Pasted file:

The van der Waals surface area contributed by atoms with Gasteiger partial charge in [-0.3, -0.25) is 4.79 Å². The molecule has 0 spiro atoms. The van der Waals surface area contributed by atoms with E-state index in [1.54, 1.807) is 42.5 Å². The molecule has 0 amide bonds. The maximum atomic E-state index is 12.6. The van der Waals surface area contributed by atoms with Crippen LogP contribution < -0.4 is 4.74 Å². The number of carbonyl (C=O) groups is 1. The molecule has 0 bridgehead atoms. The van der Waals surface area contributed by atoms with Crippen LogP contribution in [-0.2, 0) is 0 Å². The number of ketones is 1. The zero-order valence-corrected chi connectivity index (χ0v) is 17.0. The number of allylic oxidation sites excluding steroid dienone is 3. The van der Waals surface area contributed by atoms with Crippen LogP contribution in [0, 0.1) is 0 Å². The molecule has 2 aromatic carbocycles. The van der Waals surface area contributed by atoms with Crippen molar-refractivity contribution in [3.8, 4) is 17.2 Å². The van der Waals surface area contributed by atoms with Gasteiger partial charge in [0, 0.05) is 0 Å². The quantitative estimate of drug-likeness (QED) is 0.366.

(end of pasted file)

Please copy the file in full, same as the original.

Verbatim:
The van der Waals surface area contributed by atoms with Gasteiger partial charge in [-0.3, -0.25) is 4.79 Å². The molecule has 0 spiro atoms. The van der Waals surface area contributed by atoms with E-state index in [1.54, 1.807) is 42.5 Å². The molecule has 0 amide bonds. The maximum atomic E-state index is 12.6. The van der Waals surface area contributed by atoms with Crippen LogP contribution < -0.4 is 4.74 Å². The number of carbonyl (C=O) groups is 1. The molecule has 0 bridgehead atoms. The van der Waals surface area contributed by atoms with Crippen LogP contribution in [-0.2, 0) is 0 Å². The number of ketones is 1. The zero-order valence-corrected chi connectivity index (χ0v) is 17.0. The number of allylic oxidation sites excluding steroid dienone is 3. The van der Waals surface area contributed by atoms with Crippen LogP contribution in [0, 0.1) is 0 Å². The molecule has 2 aromatic carbocycles. The van der Waals surface area contributed by atoms with Crippen molar-refractivity contribution in [3.8, 4) is 17.2 Å². The van der Waals surface area contributed by atoms with Gasteiger partial charge in [0, 0.05) is 0 Å². The quantitative estimate of drug-likeness (QED) is 0.366.